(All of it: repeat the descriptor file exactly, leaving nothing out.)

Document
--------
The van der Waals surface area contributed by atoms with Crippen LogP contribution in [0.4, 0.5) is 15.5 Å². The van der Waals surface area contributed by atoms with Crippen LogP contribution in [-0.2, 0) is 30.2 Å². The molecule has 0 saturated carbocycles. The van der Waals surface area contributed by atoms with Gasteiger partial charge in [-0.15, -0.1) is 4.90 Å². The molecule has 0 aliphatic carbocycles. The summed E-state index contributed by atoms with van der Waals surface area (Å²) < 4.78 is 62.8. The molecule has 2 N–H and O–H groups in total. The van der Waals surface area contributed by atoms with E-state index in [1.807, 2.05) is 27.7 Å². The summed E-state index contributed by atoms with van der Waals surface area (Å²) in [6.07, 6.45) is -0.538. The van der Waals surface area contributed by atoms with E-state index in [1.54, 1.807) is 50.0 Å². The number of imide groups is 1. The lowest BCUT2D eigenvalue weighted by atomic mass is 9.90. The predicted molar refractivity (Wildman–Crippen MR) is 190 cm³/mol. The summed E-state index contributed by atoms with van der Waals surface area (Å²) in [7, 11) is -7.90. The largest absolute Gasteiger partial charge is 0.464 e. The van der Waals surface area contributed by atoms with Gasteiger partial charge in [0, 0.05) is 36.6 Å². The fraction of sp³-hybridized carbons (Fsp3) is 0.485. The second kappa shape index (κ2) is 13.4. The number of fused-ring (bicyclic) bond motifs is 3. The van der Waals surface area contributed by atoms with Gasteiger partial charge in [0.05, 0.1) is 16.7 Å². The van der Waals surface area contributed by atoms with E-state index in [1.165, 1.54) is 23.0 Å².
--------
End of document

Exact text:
The van der Waals surface area contributed by atoms with Crippen LogP contribution in [0.4, 0.5) is 15.5 Å². The van der Waals surface area contributed by atoms with Crippen LogP contribution in [-0.2, 0) is 30.2 Å². The molecule has 0 saturated carbocycles. The van der Waals surface area contributed by atoms with Gasteiger partial charge in [-0.15, -0.1) is 4.90 Å². The molecule has 0 aliphatic carbocycles. The summed E-state index contributed by atoms with van der Waals surface area (Å²) < 4.78 is 62.8. The molecule has 2 N–H and O–H groups in total. The van der Waals surface area contributed by atoms with E-state index in [1.807, 2.05) is 27.7 Å². The summed E-state index contributed by atoms with van der Waals surface area (Å²) in [6.07, 6.45) is -0.538. The van der Waals surface area contributed by atoms with E-state index in [1.54, 1.807) is 50.0 Å². The number of imide groups is 1. The lowest BCUT2D eigenvalue weighted by atomic mass is 9.90. The predicted molar refractivity (Wildman–Crippen MR) is 190 cm³/mol. The summed E-state index contributed by atoms with van der Waals surface area (Å²) in [7, 11) is -7.90. The largest absolute Gasteiger partial charge is 0.464 e. The van der Waals surface area contributed by atoms with Gasteiger partial charge in [0, 0.05) is 36.6 Å². The fraction of sp³-hybridized carbons (Fsp3) is 0.485. The second kappa shape index (κ2) is 13.4. The number of fused-ring (bicyclic) bond motifs is 3. The van der Waals surface area contributed by atoms with Gasteiger partial charge in [0.05, 0.1) is 16.7 Å². The van der Waals surface area contributed by atoms with E-state index in [1.165, 1.54) is 23.0 Å².